• Put the ventilator on if not already done and make sure, the little screw in the mixing tube can be seen from outside. Otherwise turn the vent horizontally by 180 degrees.

    Now, only the final tuning is left. This is done using the mixing tube ‘paddle’ inside of the mixing tube (#33). Now turn the screw with a flat screwdriver forward and backward until the lantern gives the brightest light .

    That’s it folks!

  • 13. Put out lantern

    To put the lantern out, simply close the valve. If the generator foot valve was properly maintained and is tight, the lantern should stop delivering fuel, vaporize the remaining fuel in the gen and go out almost immediately.

    The pressure can be kept in the font if one wants to resume operation very soon. However the lantern should be checked for leakages or dripping frequently.

    If it’s not going to be used in the very near future it’s best to put it out by just fully opening the pressure relieve screw on the pressure gauge. The lantern will dim and go out within a few seconds.

    Let the lantern cool down, close the main valve, screw the release screw tight again and store away.

  • Here below some detail pictures of the generator parts:

    - Complete generator with rod, foot valve, main valve and nozzle with needle

    - Upper part of gen with nozzle and needle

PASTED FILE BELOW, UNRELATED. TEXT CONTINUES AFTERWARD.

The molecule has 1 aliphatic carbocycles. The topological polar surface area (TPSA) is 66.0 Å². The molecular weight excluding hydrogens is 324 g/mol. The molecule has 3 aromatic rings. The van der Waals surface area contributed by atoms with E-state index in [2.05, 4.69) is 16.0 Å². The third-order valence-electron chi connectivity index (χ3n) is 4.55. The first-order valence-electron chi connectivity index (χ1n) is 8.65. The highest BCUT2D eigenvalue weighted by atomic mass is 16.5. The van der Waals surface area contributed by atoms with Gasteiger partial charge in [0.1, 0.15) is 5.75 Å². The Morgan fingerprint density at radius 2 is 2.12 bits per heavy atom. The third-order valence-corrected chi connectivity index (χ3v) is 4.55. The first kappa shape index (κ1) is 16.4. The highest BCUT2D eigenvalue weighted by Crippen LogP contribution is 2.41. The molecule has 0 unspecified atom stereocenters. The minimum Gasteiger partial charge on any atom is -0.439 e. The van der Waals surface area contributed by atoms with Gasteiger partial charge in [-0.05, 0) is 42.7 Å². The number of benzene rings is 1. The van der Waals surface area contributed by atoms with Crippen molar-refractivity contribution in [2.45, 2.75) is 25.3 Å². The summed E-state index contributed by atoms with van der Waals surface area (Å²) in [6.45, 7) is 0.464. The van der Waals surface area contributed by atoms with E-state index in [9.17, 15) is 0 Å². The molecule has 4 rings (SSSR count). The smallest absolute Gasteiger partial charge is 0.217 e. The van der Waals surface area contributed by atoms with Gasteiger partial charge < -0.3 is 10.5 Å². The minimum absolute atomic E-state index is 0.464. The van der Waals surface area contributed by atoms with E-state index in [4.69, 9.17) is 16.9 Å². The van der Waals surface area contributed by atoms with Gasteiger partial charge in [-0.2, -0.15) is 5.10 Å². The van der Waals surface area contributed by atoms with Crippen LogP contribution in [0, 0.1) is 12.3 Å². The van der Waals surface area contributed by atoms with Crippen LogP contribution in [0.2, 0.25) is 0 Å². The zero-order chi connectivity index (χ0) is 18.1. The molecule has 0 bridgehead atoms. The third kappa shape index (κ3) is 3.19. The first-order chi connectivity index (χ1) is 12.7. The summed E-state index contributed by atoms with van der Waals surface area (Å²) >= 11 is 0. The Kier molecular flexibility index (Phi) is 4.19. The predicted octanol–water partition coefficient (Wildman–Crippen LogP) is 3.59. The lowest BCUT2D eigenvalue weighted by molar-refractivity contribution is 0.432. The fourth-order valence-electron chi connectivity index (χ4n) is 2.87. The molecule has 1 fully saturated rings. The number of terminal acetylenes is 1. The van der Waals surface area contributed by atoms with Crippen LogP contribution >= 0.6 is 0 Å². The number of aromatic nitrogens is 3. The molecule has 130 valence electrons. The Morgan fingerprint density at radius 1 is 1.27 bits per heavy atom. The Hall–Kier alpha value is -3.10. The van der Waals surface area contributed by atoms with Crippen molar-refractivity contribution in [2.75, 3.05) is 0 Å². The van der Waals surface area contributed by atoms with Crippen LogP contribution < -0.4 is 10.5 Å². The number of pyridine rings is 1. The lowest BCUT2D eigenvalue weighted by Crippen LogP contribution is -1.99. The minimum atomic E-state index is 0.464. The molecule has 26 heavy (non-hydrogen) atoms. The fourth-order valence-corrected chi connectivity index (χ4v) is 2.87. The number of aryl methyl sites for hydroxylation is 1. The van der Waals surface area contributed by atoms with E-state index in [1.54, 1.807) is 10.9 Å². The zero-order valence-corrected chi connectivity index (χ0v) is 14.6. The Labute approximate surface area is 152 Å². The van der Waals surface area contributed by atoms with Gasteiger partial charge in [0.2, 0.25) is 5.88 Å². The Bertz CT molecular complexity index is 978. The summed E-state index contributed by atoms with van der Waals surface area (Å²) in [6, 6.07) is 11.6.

- Lower part of gen w. gen rod, foot valve body, spring and seal

  • - The valve completely disassembled

    - Completety assembled

    - A new graphite packing (#108) fitted

    - Valve wheel in ‘open’ position

    - Valve wheel in ‘closed’ position

  • The manufacturing date, for some lanterns, can be found according to the four-digit no. on the bottom of the fount. However, as far as we know today this is valid only for lanterns made in the 1960’s.

    My lantern bears the no. 4385.
    The first two digits refer to the week the lantern was made. Here it means week 43.
    The number 8 refers to the year: 8 means 1968.
    The 5 refers to the day in the week: 5th day means Friday.

    From this it seems the lantern was made Friday, Oct.25th 1968.

    This way of identification is valid only for the ‘civil’ Petromax lanterns. Lanterns made for the army (with the dull grey surface) don’t carry such numbers.

    Newer lanterns also have certain numbering but there is no valid and proven interpretation up to now.